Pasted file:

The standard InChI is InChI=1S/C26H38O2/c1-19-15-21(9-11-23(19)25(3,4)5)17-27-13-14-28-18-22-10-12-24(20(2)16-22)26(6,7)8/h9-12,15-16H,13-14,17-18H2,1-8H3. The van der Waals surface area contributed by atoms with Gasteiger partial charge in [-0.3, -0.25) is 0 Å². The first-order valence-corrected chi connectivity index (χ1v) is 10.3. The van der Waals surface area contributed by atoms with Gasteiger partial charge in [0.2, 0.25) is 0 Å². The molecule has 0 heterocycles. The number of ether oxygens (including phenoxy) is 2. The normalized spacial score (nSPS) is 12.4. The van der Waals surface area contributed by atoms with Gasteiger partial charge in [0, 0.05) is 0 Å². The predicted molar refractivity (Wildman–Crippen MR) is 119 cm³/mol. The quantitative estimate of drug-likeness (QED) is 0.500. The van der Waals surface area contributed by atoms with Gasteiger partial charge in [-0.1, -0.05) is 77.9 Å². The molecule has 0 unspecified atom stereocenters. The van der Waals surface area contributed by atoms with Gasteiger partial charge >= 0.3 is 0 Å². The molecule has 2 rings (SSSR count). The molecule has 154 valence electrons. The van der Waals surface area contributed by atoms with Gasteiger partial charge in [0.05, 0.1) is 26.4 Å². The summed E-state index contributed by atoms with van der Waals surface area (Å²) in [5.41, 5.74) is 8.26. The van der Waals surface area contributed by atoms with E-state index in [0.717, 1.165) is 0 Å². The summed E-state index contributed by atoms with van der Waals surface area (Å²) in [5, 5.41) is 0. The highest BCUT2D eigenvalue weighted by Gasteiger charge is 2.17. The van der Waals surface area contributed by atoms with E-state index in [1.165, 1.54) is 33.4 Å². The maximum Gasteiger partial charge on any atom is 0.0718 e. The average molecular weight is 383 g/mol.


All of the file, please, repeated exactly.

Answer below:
The standard InChI is InChI=1S/C26H38O2/c1-19-15-21(9-11-23(19)25(3,4)5)17-27-13-14-28-18-22-10-12-24(20(2)16-22)26(6,7)8/h9-12,15-16H,13-14,17-18H2,1-8H3. The van der Waals surface area contributed by atoms with Gasteiger partial charge in [-0.3, -0.25) is 0 Å². The first-order valence-corrected chi connectivity index (χ1v) is 10.3. The van der Waals surface area contributed by atoms with Gasteiger partial charge in [0.2, 0.25) is 0 Å². The molecule has 0 heterocycles. The number of ether oxygens (including phenoxy) is 2. The normalized spacial score (nSPS) is 12.4. The van der Waals surface area contributed by atoms with Gasteiger partial charge in [0, 0.05) is 0 Å². The predicted molar refractivity (Wildman–Crippen MR) is 119 cm³/mol. The quantitative estimate of drug-likeness (QED) is 0.500. The van der Waals surface area contributed by atoms with Gasteiger partial charge in [-0.1, -0.05) is 77.9 Å². The molecule has 0 unspecified atom stereocenters. The van der Waals surface area contributed by atoms with Gasteiger partial charge >= 0.3 is 0 Å². The molecule has 2 rings (SSSR count). The molecule has 154 valence electrons. The van der Waals surface area contributed by atoms with Gasteiger partial charge in [0.05, 0.1) is 26.4 Å². The summed E-state index contributed by atoms with van der Waals surface area (Å²) in [5.41, 5.74) is 8.26. The van der Waals surface area contributed by atoms with E-state index in [0.717, 1.165) is 0 Å². The summed E-state index contributed by atoms with van der Waals surface area (Å²) in [5, 5.41) is 0. The highest BCUT2D eigenvalue weighted by Gasteiger charge is 2.17. The van der Waals surface area contributed by atoms with E-state index in [1.165, 1.54) is 33.4 Å². The maximum Gasteiger partial charge on any atom is 0.0718 e. The average molecular weight is 383 g/mol.